Cost of travel

Celebrity appearances are now a regular thing.

This year, musicians Ne-Yo and Tinie Tempah, footballer Ronaldinho and actor Joseph Gordon-Levitt will all appear in various capacities, along with Cisco’s executive chairman John Chambers, Facebook’s chief technology officer Mike Schroepfer, and Square’s chief financial officer Sarah Friar.

The Irish will still be out in force at the event, although the extra cost of travel will undoubtedly have put some off.

According to the organisers, there are more than 3,000 Irish people attending the event.

Out of 50,000 people, that is 6 per cent, a figure that is sure to have taken a hit by virtue of the fact that, for many, it is no longer in their backyard.

But, given the higher attendee numbers being publicised by the Web Summit, it appears as though others have come in to take their place – and then some.

On the Web Summit’s website, there are 30 Irish companies on the list of featured start-ups, including Aylien, WeSavvy and Bizimply.

GD Seventy Eight Music is another Irish firm taking part in the ALPHA programme at the Web Summit.

Founded in May, the company touts itself as the music label of the future.

It offers an app, Signed, that the average music lover can download and use to become a talent scout. If you find an act you like, you can submit it to GD78 and, if they go on to become successful, you can snag yourself a share of the royalties or end up working for the company.

The company describes the Web Summit as “the most relevant tech event for business start-ups in Europe”.

However, it’s not just start-ups that are making their way to Lisbon.

Intercom, the Irish technology company that has been working to transform how businesses communicate with customers, will hold a private event on the fringe of the conference – with co-founder Des Traynor speaking at the F.ounders event which goes hand-in-hand with the main tech conference.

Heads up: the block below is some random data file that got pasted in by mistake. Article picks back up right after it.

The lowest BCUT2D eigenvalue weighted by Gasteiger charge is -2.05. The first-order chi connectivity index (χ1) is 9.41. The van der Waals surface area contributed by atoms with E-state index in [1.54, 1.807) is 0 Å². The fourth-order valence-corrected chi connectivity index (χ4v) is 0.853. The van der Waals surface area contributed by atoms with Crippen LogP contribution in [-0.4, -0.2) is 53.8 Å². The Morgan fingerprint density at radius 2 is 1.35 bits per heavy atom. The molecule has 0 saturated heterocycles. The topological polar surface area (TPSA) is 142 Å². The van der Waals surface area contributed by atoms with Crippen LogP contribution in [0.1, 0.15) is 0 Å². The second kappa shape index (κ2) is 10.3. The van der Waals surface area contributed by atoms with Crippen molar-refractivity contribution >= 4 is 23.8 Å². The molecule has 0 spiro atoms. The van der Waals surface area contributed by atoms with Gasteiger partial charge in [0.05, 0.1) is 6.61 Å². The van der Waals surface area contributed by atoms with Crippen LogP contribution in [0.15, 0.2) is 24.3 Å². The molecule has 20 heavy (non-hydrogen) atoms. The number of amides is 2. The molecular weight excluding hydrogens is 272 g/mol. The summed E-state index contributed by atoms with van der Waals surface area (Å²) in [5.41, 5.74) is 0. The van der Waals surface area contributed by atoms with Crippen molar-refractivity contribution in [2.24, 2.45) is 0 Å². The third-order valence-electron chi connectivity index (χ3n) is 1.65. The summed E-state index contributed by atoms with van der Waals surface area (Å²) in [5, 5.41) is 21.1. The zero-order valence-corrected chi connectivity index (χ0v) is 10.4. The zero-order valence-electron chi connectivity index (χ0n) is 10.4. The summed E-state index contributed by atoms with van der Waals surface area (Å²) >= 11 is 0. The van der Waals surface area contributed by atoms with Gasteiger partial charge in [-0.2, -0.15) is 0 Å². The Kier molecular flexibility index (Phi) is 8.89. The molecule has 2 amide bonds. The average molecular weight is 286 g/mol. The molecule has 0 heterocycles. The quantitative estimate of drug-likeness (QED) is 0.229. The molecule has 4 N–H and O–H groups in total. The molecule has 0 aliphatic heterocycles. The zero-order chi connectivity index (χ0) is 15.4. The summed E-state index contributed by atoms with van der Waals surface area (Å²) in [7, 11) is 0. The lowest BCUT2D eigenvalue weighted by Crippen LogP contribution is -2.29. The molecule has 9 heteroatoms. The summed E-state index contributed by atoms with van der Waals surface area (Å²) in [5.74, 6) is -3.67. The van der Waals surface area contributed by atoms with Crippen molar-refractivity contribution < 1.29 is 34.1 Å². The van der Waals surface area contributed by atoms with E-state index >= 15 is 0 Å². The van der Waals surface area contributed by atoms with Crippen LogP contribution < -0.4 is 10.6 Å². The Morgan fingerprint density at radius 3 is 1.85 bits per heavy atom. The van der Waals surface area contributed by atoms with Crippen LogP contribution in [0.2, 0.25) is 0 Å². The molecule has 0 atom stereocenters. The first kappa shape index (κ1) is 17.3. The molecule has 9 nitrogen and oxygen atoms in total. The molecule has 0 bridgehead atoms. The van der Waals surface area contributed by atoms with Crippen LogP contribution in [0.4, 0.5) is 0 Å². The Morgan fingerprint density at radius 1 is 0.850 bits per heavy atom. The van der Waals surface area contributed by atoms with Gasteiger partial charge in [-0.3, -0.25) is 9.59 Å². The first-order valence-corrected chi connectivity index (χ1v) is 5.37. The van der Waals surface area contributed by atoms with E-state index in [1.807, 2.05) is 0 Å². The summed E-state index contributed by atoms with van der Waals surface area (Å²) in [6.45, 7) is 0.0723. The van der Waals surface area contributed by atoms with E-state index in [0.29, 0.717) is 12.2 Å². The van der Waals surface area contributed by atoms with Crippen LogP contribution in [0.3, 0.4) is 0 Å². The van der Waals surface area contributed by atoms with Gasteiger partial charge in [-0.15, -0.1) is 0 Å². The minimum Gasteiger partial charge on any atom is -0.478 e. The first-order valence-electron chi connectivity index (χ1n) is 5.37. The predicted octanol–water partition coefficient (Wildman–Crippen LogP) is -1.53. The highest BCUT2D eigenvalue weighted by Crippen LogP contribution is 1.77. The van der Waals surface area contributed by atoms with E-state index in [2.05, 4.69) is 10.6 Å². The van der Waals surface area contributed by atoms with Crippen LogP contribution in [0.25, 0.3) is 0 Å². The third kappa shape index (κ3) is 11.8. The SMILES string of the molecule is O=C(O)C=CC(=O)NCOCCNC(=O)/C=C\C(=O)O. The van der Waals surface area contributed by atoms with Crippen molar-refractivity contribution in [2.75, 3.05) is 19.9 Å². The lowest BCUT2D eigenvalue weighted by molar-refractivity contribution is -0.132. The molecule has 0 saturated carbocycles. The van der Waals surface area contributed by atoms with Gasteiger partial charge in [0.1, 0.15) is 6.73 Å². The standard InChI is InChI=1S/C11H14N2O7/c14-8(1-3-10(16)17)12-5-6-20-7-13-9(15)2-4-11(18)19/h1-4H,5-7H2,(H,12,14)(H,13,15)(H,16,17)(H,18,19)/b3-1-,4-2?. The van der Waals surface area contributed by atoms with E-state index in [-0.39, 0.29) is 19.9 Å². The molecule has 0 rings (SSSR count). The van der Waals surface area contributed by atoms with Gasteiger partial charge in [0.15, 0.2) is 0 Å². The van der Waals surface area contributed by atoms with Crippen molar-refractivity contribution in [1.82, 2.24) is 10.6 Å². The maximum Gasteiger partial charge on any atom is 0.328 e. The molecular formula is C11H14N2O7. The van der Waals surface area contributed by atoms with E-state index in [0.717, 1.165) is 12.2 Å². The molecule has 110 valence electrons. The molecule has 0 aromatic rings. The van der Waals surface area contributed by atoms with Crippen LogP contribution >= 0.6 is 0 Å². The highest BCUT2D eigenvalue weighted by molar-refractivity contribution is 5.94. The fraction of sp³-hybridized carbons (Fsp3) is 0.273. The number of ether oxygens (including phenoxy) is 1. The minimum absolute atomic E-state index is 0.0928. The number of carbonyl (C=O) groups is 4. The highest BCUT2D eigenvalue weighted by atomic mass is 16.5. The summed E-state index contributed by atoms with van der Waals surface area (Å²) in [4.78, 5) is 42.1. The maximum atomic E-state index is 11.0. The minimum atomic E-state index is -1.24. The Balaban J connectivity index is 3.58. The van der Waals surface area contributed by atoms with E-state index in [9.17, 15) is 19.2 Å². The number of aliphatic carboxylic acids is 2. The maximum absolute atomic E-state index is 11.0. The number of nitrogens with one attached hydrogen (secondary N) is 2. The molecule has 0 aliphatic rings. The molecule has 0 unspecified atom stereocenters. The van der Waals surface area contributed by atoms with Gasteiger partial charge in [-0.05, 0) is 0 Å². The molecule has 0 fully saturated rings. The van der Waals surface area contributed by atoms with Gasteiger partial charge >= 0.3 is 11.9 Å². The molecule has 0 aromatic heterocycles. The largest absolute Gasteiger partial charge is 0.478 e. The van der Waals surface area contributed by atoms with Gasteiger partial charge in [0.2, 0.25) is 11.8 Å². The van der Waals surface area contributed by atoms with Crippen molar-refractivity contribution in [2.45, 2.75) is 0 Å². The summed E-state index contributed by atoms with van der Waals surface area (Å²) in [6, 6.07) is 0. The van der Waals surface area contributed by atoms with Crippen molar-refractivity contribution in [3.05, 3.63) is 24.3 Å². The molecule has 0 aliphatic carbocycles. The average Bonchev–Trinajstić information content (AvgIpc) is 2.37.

Filling the gap

Cork-based Voxpro will also attend, with founders Dan and Linda Kiely heading for F.ounders, and CurrencyFair co-founder Brett Meyers will speak at MoneyConf on the first official day of Web Summit.

Oisin Hanrahan, the Irish founder of US-based Handy, is also on the lengthy speakers’ list for the Web Summit.

Last year, Dublin events company Catapult designed stages at the Web Summit. This year, it is heading out to Lisbon for more of the same, meaning Irish companies are still an integral part of the organisation.

And that’s not even taking into account the company behind Web Summit and a number of other conferences, Ci, which is Dublin-based and will remain so for the forseeable future at least.

State agencies haven’t abandoned Web Summit either, despite its defection. Enterprise Ireland will also have representatives on the ground, chief executive Julie Sinnamon said.

In the meantime, a number of events have tried to fill the gap left by the tech conference event, including the Dubin Tech Summit, which is scheduled to take place in Dublin’s Silicon Docks in February.

The German tech conference re:publica came to Dublin in October, in a joint event with film and tech forum Digital Biscuit.

Then there’s events such as the sci-tech and arts festival Inspirefest, which is sticking with its boutique festival spirit, and is now going into its third year. It’s not trying to replace the Web Summit, but offers a different perspective.

SaaStock, held in September, also shies away from Web Summit comparisons.

The Web Summit is not something that can easily be replaced by a single event but, like all things that outgrow their roots, it was time to move on.

Now, it’s over to Portugal.